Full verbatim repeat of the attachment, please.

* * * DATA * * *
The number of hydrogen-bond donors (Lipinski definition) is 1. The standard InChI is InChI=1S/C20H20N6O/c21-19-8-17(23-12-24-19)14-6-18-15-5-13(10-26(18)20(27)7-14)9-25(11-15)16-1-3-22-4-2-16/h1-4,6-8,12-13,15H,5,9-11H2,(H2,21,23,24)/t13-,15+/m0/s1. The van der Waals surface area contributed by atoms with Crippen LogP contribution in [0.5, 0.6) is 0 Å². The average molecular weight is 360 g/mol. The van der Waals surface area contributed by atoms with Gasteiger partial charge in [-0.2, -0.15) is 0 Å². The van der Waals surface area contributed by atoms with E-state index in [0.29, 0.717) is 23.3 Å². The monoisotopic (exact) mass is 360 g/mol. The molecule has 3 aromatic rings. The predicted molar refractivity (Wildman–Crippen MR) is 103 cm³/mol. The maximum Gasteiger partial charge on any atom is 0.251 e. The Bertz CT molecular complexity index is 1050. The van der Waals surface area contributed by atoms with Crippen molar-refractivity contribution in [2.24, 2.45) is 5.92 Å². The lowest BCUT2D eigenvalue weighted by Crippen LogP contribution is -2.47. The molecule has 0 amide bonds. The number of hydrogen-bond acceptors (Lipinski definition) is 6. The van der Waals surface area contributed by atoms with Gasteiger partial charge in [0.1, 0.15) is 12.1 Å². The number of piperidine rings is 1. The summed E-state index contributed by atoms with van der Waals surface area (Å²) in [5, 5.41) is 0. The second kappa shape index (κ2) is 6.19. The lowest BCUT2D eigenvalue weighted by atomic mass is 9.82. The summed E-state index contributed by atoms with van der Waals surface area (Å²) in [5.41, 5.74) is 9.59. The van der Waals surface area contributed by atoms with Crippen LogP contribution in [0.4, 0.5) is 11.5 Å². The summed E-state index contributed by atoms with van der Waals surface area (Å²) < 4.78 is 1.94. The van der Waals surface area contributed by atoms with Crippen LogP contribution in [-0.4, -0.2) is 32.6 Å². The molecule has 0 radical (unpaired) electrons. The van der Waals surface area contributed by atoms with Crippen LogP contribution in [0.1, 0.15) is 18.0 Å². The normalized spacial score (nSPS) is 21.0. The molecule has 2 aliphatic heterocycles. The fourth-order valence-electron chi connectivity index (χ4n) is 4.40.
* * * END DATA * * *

The number of hydrogen-bond donors (Lipinski definition) is 1. The standard InChI is InChI=1S/C20H20N6O/c21-19-8-17(23-12-24-19)14-6-18-15-5-13(10-26(18)20(27)7-14)9-25(11-15)16-1-3-22-4-2-16/h1-4,6-8,12-13,15H,5,9-11H2,(H2,21,23,24)/t13-,15+/m0/s1. The van der Waals surface area contributed by atoms with Crippen LogP contribution in [0.5, 0.6) is 0 Å². The average molecular weight is 360 g/mol. The van der Waals surface area contributed by atoms with Gasteiger partial charge in [-0.2, -0.15) is 0 Å². The van der Waals surface area contributed by atoms with E-state index in [0.29, 0.717) is 23.3 Å². The monoisotopic (exact) mass is 360 g/mol. The molecule has 3 aromatic rings. The predicted molar refractivity (Wildman–Crippen MR) is 103 cm³/mol. The maximum Gasteiger partial charge on any atom is 0.251 e. The Bertz CT molecular complexity index is 1050. The van der Waals surface area contributed by atoms with Crippen molar-refractivity contribution in [2.24, 2.45) is 5.92 Å². The lowest BCUT2D eigenvalue weighted by Crippen LogP contribution is -2.47. The molecule has 0 amide bonds. The number of hydrogen-bond acceptors (Lipinski definition) is 6. The van der Waals surface area contributed by atoms with Gasteiger partial charge in [0.1, 0.15) is 12.1 Å². The number of piperidine rings is 1. The summed E-state index contributed by atoms with van der Waals surface area (Å²) in [5, 5.41) is 0. The second kappa shape index (κ2) is 6.19. The lowest BCUT2D eigenvalue weighted by atomic mass is 9.82. The summed E-state index contributed by atoms with van der Waals surface area (Å²) in [5.41, 5.74) is 9.59. The van der Waals surface area contributed by atoms with Crippen LogP contribution in [0.4, 0.5) is 11.5 Å². The summed E-state index contributed by atoms with van der Waals surface area (Å²) < 4.78 is 1.94. The van der Waals surface area contributed by atoms with Crippen LogP contribution in [-0.4, -0.2) is 32.6 Å². The molecule has 0 radical (unpaired) electrons. The van der Waals surface area contributed by atoms with Crippen LogP contribution in [0.1, 0.15) is 18.0 Å². The normalized spacial score (nSPS) is 21.0. The molecule has 2 aliphatic heterocycles. The fourth-order valence-electron chi connectivity index (χ4n) is 4.40.